Appeals court issues stay for Indiana gay marriage 

By Lesley Weidenbener and Paige Clark

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The 7th Circuit Court of Appeals on Friday night stopped county clerks from issuing marriage licenses to same-sex couples, a move that throws hundreds of unions performed over the past two days into limbo.

The court - at the request of Indiana Attorney General Greg Zoeller - issued a stay of a ruling by U.S. District Judge Richard Young that found the state's gay marriage ban unconstitutional.

The ruling means that same sex marriages are "now halted, pending resolution of this appeal in the 7th Circuit," said Bryan Corbin, a spokesman for the attorney general's office. "County clerks will be notified that under the stay granted tonight, Indiana's marriage laws are again fully in force pursuant to the 7th Circuit's order."

The order came a few hours after Hoosiers who support same sex marriage delivered a petition with more than 12,000 signatures to the attorney general's office encouraging him to stop pursuing the stay and an appeal of Young's decision.

"We are extremely disappointed that the court has issued this stay, and we are committed to protecting the freedom to marry in Indiana," said Kyle Megrath, marriage coordinator for Hoosiers Unite.

Since the decision Wednesday, hundreds of same sex couples across the state have married. But because Young's ruling in favor of gay marriage has been stayed, state law is now back in effect. That law does not recognize same sex marriages - even for those couples married in a state where the unions are legal.

"More than anything, this is a terrible blow to the legally wedded Indiana couples and their families who were finally - after so long - recognized this week under Indiana law," Megrath said.

Zoeller first requested the stay from Young, just hours after the judge issued his original decision. The American Civil Liberties Union filed a response on Friday.

But when Young hadn't ruled by later Friday, the attorney general sought the stay from the 7th Circuit, which will also consider the appeal.

Earlier in the day, Megrath said he had tried to talk to Zoeller but was told he was unavailable. The group then delivered the petitions to his office. Cynthia Alexander helped with the delivery of the petitions and said Friday, "We have the right to marry."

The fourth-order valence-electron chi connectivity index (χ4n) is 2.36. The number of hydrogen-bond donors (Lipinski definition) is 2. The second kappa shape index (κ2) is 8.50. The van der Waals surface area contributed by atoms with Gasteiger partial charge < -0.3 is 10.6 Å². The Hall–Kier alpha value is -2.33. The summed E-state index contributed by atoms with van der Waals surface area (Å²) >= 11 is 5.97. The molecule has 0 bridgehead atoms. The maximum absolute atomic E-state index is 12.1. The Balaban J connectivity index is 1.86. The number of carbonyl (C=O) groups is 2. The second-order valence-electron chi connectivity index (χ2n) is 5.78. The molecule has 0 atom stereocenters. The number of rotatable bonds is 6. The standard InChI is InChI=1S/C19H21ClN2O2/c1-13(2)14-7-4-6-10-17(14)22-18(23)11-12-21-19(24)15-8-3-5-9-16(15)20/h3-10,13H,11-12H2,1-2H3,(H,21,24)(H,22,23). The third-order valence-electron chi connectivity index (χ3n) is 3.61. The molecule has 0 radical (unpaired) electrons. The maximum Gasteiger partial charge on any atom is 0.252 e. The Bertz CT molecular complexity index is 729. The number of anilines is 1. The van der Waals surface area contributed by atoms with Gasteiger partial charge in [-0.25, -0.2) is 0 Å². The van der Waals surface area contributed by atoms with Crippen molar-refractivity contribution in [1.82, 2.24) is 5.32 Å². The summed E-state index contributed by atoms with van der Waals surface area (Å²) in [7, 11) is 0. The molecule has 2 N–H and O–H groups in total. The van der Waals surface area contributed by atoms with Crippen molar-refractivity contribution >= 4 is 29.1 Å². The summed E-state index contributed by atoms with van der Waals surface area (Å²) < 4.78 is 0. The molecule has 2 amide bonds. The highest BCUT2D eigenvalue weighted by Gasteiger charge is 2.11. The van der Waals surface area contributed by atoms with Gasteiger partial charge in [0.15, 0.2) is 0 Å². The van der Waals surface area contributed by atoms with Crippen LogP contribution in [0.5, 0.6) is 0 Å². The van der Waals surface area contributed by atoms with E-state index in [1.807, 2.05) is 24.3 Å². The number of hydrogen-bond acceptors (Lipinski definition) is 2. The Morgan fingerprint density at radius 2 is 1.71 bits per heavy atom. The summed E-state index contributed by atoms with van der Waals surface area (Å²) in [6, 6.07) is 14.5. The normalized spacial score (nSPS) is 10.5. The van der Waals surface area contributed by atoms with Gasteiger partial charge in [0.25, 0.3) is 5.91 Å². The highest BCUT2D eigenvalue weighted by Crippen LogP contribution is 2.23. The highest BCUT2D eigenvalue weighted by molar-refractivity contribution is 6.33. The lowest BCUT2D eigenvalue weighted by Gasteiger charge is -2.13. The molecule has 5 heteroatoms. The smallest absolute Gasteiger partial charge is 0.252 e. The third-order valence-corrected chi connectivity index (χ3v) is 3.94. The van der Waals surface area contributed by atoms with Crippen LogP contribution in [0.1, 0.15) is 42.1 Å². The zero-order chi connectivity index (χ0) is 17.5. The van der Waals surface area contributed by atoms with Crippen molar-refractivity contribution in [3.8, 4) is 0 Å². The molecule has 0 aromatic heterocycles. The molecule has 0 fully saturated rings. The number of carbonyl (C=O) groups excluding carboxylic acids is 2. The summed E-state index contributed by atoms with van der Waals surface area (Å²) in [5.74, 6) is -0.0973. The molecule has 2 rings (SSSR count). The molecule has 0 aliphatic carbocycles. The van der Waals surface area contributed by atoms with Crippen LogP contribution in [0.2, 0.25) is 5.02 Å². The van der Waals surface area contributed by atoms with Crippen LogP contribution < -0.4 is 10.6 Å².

Alexander and her wife, Angie, were married in Iowa last March.

"We got married and it was a phenomenal experience. We'd love to have it here in our home state," Cynthia Alexander said. "We are Hoosiers and we love this state."

The couple has a daughter, age four, who accompanied them to the Statehouse during this year's legislative debate about marriage.

"She was like 'Mommy why are we here, why are we all in red?' So I had to explain to her Democrats and Republicans and that these guys over here don't want us to get married and these guys do," Angie Alexander said. "And she was like "Well why don't they want you to be married. She went all in for it, as much as she could understand."

"Even at our wedding, I didn't come up the aisle for a minute and so she cried because she thought I wasn't going to get married and thought that those mean people didn't let us," she laughed.

Some plaintiffs, other same-sex couples and Jack Wilson followed Megreath into the attorney general's office with stacks of papers containing the 12,000 signatures.

Wilson is a military veteran and an active member of American Veterans for Equal Rights. He was with his partner, Marvin, for 58 years.

"We were together 24 hours a day for 58 years. We even worked together," Wilson said. "It was a good life for us."

Wilson's partner passed away in 2009, but the couple made sure they were each other beneficiaries in such an event.

"We had a hard time getting a mortgage because we were two men with two different last names," Wilson said. "We found out the only way we were protected was to get everything done in writing form and attorney with both names on it.

"This was 58 years ago, things have got to change," Wilson said. "I'm looking forward to the future generation to not have to go though with what he to do through because of our lifestyle."

Paige Clark is a reporter for TheStatehouseFile.com, a news service powered by Franklin College journalism students.


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